Like clockwork, as the weather gets warmer, you’re bombarded with ads for products and programs that claim to burn belly fat and get your body beach ready. But can you really bust belly fat for good? Short answer: maybe.
The way we carry weight on our bodies is largely genetic and certain people tend to gain weight around their abdomen before it shows up anywhere else, says Samantha Harris, MD, an endocrinologist at Scripps Clinic Del Mar, who specializes in weight management and diabetes care. Menopause and medical conditions, such as diabetes, can also cause fat to accumulate around the midsection.
Often, if someone has extra weight around their waist, they have extra weight everywhere else, too.
“If somebody has central weight gain, they usually tend to have more weight on their bodies overall,” says Dr. Harris. “If that’s the case, then the same approach that you would use for general weight loss might help. For example: working on a healthy eating plan, increasing exercise — although targeting the abdominal muscles doesn’t help with abdominal fat — and considering things like weight loss medications or even weight loss surgery.”
Though the internet may tell you differently, there’s no specific diet that targets belly fat. But a balanced nutrition plan that’s low in sugar and refined carbohydrates, and rich in lean protein and fruits and vegetables can make a difference.
A balanced nutrition plan can help lower your blood sugar and insulin levels and reduce subcutaneous belly fat (the fat that’s directly beneath the skin), as well as visceral fat that surrounds the organs and raises the risk for conditions like fatty liver, diabetes and heart disease.
“The combination of both fat and sugar intake can really be problematic,” says Dr. Harris. “Focusing on whole and unprocessed foods with limited added sugars, and adding more produce, can be helpful. Carbs should be eaten in moderation and, for some, considered mostly as a garnish or dessert.”
Be wary of supplements purporting to be belly fat burners, cautions Dr. Harris. Over-the-counter “fat burners” are not regulated by the FDA and often contain stimulants, like caffeine or green tea extract, unnecessary ingredients and possibly contaminants. They may have side effects that potential consumers might not be aware of. Also, there’s not a lot of data showing they work long-term.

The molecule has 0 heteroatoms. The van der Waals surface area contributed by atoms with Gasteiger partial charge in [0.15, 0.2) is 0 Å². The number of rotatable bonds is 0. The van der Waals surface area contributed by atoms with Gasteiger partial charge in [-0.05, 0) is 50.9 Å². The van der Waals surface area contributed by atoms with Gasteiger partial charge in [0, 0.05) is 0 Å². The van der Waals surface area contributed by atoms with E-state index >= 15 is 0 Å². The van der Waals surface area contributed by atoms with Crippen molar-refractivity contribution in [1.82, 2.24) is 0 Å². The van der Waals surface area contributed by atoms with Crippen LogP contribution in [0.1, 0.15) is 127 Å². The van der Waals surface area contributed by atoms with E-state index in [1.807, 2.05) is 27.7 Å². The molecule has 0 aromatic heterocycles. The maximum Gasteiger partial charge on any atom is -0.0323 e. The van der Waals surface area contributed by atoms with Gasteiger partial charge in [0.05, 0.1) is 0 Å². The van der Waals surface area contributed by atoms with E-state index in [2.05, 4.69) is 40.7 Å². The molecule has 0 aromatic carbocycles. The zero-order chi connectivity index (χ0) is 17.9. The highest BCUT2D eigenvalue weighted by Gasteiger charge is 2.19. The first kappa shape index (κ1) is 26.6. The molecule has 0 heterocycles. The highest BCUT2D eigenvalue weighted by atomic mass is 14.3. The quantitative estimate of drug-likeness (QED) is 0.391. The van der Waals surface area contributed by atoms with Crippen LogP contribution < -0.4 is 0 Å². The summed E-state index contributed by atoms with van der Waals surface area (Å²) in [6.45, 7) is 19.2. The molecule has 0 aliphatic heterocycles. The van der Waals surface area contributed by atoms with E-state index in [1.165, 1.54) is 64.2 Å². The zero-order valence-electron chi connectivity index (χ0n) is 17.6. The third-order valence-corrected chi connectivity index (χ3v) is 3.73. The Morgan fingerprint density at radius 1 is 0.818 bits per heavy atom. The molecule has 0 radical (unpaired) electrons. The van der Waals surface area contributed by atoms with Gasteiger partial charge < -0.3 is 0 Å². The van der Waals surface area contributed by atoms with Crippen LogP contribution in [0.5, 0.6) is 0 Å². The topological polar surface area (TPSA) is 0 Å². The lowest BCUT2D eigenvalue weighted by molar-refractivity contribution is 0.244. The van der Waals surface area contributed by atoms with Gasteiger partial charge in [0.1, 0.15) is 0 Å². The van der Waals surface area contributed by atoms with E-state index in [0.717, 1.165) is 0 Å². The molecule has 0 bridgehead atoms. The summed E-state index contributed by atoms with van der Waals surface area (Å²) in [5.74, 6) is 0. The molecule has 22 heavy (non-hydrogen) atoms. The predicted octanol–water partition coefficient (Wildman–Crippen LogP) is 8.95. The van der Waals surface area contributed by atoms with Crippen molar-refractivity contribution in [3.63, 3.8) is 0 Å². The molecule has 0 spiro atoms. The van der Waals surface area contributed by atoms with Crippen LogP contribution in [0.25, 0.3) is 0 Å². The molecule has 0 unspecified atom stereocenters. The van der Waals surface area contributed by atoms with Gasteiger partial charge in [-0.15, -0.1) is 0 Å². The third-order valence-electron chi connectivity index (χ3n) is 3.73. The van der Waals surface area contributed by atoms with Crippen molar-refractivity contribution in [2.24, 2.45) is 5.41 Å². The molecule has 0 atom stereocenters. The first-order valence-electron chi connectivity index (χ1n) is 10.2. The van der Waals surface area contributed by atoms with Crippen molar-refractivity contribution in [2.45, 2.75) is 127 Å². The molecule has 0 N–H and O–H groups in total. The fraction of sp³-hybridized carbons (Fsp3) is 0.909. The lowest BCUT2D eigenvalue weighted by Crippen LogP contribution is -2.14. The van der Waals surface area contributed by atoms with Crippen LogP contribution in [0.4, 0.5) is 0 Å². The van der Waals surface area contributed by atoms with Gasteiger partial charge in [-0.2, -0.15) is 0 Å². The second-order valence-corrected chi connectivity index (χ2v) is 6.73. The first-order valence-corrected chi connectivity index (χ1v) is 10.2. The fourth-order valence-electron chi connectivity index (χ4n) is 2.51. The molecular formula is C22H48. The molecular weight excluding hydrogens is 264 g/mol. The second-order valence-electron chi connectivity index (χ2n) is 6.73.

“We may think it’s safer because it’s a supplement and not a prescription, but the truth can be the opposite,” she says.
Cosmetic surgery, such as liposuction or a tummy tuck, or less-invasive procedures can be an option for people who are close to their goal weight, but have stubborn belly fat.
If the bulge in your midsection is caused by diastasis recti — the separation of abdominal muscles — from pregnancy or an abdominal hernia, surgery can also help.
The bottom line: there’s no quick fix for belly fat. Weight loss of any kind takes discipline and patience. Lifestyle changes must be sustainable, or you run the risk of putting the weight right back on — and then some.
“If anything, that’s done to help someone lose weight, whether it’s an eating plan, an exercise program or a medication, is stopped or taken away, the weight almost always comes back,” says Dr. Harris.
Dr. Harris notes that there are certain medical conditions that can cause abdominal weight gain. Talk to your doctor if you experience rapid or unexplained weight gain.
This content appeared in San Diego Health, a publication in partnership between Scripps and San Diego Magazine that celebrates the healthy spirit of San Diego.